Changes don’t happen over night, but none of these suggestions are hard to put into place. We have to tackle racial bias if we hope to reduce the number of shootings of unarmed Black men, the over patrolling and arresting of minorities as well as creating a police force that is welcomed and not feared in minority communities.

Sources:

Hall, A. V.< Hall, E. V., & Perry, J. L. (2016) Black and blue: Exploring racial bias and law enforcement in the killings of unarmed black male civilians {Electronic version].

Racial Bias And It’s Influence On Law Enforcement Killings Of Black Males

Racial Bias And It’s Influence On Law Enforcement Killings Of Black Males

I wrote a long time ago about cognitive bias and confirmation bias and its effects on the Trayvon Martin Situation

After painfully watching the killing of George Floyd by the Minneapolis police department in the shadow of other killings of unarmed Black men, it’s time to revisit why this keeps happening. 

In the case of George Floyd, we need to explore why a police officer (Derek Chauvin) kneeling on a restrained persons neck who is complaining of not being able to breath and literally begging for his life, showed no restraint, empathy or mercy as he continued to block off the man’s air and blood flow until he died. Or why his fellow officers ( Thomas Lane, Tou Thao and J. Alexander Kueng)  would stand by and allow it to happen without question.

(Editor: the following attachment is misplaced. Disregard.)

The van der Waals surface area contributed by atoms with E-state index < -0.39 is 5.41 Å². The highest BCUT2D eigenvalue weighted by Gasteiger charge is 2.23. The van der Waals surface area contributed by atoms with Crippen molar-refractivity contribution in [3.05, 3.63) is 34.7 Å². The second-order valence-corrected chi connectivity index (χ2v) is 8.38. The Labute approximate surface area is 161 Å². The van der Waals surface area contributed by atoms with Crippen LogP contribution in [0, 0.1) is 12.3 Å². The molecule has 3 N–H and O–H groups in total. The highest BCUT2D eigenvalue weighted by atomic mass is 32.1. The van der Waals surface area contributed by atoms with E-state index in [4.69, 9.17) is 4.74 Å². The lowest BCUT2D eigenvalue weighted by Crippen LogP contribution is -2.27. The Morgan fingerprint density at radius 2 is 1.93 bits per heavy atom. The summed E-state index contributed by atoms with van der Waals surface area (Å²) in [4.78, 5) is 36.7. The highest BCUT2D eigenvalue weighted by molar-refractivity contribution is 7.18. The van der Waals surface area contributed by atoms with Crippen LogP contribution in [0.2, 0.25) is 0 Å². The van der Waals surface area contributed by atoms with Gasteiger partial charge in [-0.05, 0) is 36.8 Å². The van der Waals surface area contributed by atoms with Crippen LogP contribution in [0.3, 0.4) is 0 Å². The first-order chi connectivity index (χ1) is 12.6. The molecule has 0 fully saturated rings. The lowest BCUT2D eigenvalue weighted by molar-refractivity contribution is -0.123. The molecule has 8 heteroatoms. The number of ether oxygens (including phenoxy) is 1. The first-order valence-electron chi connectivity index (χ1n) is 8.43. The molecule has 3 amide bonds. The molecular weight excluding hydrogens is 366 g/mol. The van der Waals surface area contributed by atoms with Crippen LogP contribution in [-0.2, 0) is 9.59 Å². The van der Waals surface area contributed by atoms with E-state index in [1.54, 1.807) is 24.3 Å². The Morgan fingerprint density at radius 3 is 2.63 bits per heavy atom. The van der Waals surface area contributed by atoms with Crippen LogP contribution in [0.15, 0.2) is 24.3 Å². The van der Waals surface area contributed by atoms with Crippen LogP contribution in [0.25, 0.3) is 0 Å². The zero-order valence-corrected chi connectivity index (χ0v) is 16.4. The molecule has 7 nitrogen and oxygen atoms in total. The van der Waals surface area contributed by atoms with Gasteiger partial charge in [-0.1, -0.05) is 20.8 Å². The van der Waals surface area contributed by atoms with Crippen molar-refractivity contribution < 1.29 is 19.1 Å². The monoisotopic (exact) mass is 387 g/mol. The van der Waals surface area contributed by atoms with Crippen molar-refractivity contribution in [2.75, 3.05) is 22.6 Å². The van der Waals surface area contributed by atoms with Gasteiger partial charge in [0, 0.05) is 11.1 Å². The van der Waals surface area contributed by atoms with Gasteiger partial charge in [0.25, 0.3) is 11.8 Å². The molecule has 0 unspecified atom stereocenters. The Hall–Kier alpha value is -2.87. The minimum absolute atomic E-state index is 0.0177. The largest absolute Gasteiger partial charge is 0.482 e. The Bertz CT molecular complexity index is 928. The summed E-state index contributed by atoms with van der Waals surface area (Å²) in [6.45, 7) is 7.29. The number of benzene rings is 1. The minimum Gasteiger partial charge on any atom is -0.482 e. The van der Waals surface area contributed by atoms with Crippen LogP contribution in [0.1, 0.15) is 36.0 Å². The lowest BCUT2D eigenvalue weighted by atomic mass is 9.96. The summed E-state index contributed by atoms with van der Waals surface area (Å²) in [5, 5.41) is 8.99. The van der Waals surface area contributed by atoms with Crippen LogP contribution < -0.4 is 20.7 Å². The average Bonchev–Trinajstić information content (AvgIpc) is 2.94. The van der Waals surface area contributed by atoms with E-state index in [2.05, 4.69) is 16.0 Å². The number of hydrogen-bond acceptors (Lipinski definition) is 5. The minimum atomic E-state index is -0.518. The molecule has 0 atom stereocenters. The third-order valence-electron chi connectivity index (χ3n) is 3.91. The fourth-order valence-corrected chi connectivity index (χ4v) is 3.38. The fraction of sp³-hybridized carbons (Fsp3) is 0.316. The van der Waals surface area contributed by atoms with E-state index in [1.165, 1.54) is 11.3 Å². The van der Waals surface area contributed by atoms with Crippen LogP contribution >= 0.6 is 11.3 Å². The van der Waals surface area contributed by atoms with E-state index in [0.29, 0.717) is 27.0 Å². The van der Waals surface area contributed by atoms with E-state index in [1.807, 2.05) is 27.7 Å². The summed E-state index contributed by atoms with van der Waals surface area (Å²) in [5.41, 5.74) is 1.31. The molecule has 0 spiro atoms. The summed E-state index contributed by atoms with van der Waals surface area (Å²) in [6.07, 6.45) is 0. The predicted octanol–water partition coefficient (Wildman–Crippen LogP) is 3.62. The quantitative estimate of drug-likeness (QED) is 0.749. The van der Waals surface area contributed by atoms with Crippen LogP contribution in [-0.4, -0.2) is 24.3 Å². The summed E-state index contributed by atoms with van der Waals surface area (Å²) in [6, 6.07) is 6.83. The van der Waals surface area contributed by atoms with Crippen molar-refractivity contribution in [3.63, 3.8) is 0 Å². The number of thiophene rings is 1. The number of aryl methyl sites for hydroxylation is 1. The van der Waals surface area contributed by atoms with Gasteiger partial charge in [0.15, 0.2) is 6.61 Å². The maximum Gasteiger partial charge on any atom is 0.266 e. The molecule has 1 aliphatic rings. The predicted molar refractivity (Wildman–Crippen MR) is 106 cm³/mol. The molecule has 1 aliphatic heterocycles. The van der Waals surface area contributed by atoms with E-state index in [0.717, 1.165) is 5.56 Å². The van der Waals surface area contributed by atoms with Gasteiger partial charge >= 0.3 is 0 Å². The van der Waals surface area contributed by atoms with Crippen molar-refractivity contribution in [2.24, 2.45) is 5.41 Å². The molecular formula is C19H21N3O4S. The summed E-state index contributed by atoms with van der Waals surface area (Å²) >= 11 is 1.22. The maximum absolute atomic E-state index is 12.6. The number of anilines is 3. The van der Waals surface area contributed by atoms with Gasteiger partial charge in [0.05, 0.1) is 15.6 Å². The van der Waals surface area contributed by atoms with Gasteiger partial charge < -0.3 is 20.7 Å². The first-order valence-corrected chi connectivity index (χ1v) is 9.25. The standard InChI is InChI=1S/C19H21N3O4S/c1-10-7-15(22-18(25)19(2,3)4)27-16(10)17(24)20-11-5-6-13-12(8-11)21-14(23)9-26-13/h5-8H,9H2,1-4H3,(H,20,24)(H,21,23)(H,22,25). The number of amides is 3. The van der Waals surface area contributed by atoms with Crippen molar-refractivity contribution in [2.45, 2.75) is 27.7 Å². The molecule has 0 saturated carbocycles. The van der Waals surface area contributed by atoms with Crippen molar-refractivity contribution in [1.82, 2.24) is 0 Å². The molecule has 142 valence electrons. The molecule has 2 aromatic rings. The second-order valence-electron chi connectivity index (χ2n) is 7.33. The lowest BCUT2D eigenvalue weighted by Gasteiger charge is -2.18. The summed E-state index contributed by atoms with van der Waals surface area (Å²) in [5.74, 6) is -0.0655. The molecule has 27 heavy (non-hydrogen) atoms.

I don’t believe that all of these officers and people involved in other shootings of unarmed Black people are racist, but I do believe that they were indeed highly influenced by racial bias

Racial Bias

Black male citizens are 21 more times likely to be killed by law enforcement compared to White male citizens according to a ProPublica analysis of federal data on police shootings. This suggest that in these deadly encounters, some sort of racial bias is present and this racial bias extends beyond law enforcement and into the community in general. Meaning, that even civilians seem to believe that Black lives matter less than White lives and it’s not due to outright racism in most cases, but subconscious prejudices.